Many people who die by suicide will do so without notice, with some survivors finding a note of explanation, while others let their deaths remain a mystery. Some people who die by suicide have an identifiable mental health issue, while others don't. Some might give their loved ones a warning of what they're about to do, and some don't. Like each individual, suicide is different in each case.
Jump ahead to these sections:
- What Does It Feel Like to Lose a Friend to Suicide?
- How to Cope After You Lost a Friend to Suicide
- How to Help a Grieving Loved One Who Lost a Friend to Suicide
The decision to kill oneself can sometimes be just minutes or hours before death. Unfortunately, a close friend’s death by suicide may leave you asking many questions on top of coping with loneliness after their death.
Many people have experienced losing a loved one’s death to suicide, but the topic continues to be an incredibly taboo subject in our society. No one wants to talk about losing a friend to suicide.
What Does It Feel Like to Lose a Friend to Suicide?
After the suicide death of a friend, you can expect to feel completely shattered. You may find it hard to believe that your loved one's gone. And, it'll be challenging to accept that they're no longer here.
Anytime someone you know dies a traumatic death, they might leave you trying to piece together the manner of death to find a reason why this tragedy happened. A suicide death is especially traumatic when it happens unexpectedly and without warning. Traumatic death is typically defined as one that’s sudden, untimely, violent, or regarded as preventable.
When a loved one dies by suicide, survivors tend to think they were somehow responsible for their loved one's death. They may blame themselves for missing the warning signs or by thinking that they could’ve prevented their loved one's death. Others may believe that their friend’s manner of death was unfair and unjust and will spend months looking for someone or something to blame.
It’s also not uncommon to retrace your steps to analyze everything that's happened. You may find yourself questioning all that could've gone wrong or if you might've missed any silent cries for help.
Survivor experiences that are common to a death by suicide include feelings of blame. Those left behind are at greater risk for developing post-traumatic stress disorder especially if they witnessed their loved one's death or if they found the body. Those images are hard to erase from the mind. Witnesses tend to relive the experience for the rest of their lives.
Traumatic death has the potential to cause compounded grief when combined with past unresolved trauma or grief. Some examples of the effects of compounded grief include:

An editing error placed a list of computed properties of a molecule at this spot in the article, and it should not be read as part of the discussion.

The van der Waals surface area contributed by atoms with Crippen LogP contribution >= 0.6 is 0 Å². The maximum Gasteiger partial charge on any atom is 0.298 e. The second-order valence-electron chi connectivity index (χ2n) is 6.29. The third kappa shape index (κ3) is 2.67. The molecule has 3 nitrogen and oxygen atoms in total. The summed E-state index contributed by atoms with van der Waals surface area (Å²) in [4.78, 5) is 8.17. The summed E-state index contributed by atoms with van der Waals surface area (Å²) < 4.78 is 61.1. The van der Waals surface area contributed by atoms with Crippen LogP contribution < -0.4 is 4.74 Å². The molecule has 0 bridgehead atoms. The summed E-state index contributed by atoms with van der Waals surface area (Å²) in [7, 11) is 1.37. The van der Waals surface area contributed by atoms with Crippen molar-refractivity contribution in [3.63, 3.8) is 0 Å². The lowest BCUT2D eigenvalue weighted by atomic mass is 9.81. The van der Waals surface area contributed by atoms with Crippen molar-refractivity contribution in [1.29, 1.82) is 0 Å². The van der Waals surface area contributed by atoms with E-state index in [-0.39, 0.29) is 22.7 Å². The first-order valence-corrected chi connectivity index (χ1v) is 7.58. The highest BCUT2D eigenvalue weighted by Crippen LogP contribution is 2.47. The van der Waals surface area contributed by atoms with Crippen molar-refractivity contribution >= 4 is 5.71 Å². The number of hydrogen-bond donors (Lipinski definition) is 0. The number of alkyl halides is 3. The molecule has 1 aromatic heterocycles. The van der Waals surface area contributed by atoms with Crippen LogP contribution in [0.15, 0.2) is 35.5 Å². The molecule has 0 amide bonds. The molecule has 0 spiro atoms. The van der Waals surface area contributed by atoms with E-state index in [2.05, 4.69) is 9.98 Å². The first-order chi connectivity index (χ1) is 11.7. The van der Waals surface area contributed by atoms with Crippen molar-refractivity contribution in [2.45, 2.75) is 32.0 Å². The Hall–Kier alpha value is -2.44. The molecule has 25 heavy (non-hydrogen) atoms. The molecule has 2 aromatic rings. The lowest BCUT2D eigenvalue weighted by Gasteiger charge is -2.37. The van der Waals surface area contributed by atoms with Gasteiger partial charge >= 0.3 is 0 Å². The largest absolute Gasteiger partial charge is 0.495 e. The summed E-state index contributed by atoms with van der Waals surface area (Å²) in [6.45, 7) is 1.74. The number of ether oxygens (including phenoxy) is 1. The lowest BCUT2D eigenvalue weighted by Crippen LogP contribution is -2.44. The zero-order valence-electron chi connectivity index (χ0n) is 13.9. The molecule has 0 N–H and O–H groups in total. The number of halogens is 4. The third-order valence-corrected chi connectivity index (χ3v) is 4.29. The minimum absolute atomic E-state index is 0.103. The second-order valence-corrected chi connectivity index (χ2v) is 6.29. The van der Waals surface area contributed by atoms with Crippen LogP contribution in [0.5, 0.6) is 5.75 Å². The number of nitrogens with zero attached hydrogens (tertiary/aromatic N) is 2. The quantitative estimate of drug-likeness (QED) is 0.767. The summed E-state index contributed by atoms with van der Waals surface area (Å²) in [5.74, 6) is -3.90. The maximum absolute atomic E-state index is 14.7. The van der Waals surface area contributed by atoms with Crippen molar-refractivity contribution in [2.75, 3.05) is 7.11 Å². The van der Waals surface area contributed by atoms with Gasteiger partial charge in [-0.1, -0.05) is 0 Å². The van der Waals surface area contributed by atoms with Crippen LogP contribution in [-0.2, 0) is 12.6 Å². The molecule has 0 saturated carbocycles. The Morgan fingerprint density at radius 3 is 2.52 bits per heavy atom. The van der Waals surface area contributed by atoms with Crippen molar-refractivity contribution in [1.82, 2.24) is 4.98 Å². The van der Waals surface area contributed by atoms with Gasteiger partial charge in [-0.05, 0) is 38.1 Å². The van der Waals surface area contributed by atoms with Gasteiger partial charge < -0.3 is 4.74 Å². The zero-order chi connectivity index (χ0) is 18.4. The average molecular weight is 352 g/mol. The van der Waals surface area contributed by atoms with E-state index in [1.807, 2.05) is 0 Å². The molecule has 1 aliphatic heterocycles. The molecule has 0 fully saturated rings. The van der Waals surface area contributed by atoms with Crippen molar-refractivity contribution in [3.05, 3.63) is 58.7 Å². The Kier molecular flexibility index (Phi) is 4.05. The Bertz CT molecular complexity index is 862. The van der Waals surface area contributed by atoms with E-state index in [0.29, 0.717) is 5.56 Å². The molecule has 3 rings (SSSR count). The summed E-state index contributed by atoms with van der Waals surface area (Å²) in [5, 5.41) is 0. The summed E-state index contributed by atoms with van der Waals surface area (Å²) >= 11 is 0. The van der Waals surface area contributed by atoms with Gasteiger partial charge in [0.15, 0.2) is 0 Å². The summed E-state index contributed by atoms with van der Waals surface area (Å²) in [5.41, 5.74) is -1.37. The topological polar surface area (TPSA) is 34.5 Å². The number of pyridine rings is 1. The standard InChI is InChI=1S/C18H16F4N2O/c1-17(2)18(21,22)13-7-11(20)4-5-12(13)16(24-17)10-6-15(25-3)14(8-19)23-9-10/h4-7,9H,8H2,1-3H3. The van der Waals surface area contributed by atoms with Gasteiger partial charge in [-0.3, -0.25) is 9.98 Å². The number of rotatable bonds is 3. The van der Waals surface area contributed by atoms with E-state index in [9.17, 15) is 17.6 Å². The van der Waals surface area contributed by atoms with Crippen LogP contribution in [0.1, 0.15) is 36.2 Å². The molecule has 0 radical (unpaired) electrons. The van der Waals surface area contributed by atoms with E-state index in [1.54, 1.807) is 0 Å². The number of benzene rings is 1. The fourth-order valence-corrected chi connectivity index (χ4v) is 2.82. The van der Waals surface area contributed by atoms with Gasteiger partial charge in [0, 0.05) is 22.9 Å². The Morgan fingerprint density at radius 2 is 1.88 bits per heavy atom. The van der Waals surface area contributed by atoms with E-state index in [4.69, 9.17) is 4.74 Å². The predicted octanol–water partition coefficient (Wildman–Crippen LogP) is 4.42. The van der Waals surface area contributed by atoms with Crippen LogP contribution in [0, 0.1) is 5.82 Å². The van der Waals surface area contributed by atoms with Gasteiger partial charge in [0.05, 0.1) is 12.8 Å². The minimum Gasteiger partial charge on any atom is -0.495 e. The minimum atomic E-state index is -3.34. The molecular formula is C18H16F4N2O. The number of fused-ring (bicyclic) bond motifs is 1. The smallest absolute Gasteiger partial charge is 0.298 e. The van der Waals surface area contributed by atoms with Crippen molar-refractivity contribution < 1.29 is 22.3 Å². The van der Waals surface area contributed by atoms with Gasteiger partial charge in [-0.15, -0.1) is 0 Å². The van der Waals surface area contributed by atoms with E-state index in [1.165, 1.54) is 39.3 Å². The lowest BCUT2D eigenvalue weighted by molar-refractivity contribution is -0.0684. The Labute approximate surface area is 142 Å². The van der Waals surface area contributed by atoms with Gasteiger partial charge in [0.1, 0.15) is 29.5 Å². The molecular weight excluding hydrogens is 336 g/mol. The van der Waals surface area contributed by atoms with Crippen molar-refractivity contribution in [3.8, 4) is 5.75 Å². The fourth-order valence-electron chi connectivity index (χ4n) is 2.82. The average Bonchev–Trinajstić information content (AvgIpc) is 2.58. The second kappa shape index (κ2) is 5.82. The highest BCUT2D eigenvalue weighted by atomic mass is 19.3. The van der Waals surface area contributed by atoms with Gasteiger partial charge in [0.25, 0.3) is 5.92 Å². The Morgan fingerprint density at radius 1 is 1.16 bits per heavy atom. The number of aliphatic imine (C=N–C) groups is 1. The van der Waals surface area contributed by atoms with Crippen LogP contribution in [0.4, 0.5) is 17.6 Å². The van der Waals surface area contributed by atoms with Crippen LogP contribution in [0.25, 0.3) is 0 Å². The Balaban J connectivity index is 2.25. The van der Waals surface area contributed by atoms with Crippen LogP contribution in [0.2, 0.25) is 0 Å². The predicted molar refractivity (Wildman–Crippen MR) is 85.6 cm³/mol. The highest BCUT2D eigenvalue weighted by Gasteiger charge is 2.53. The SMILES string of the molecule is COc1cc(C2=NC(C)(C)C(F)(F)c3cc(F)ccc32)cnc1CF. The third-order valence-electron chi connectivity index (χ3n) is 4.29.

- Repeatedly reliving the suicide in your memory
- Having shattered views of the world and others
- Feeling guilty
- Feeling regret
- Experiencing grief-avoidance
- Having depressing thoughts and feelings
- Avoiding memories of your loved one
A person dealing with this type of loss may take years to heal from the stress and anxiety caused by their loved one's death.
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How to Cope After You Lost a Friend to Suicide
Coping after you’ve lost a friend to suicide is one of the most challenging things you’ll have to endure. It can be hard to accept your new reality, especially without fully understanding why your friend decided to end their life. The following are ways to deal with your struggle to understand and find meaning in their death.
1. Accept your emotions
The thought of your friend being gone can seem wrong and untrue. You may struggle with feeling extremely angry while also feeling sad that they’re gone. These feelings and emotions are a normal part of the grieving process and are temporary.
You may have to accept that your feelings and emotions can go up and down like a roller coaster for many months following their death. Some days you’ll be more up than others. In time, you’ll start to make sense of your loss and will begin the healing process.
2. Join a support group
Trying to make sense of your friend’s death might escape you for the first few weeks or months following their death. Some people may never fully accept or recognize a loved one’s decision to end their life.
Getting the support you need following this type of loss is crucial to understanding and healing. Those who can be of help are typically those who’ve been through this experience. Support groups make up a community of people who’ve experienced a similar loss. They give you access to people who understand are available to listen and share their experiences with you.
3. Take care of yourself
Survivors of suicide death are often in desperate need to find someone to blame for their loved one’s death. Anyone who’s ever lost someone to suicide will experience either self-blame or the need to blame others. However, usually, there isn’t anything anyone could’ve done to prevent the death.
Survivors need to take care of themselves, especially during the first few weeks following the death to have the strength required to move past their pain and suffering.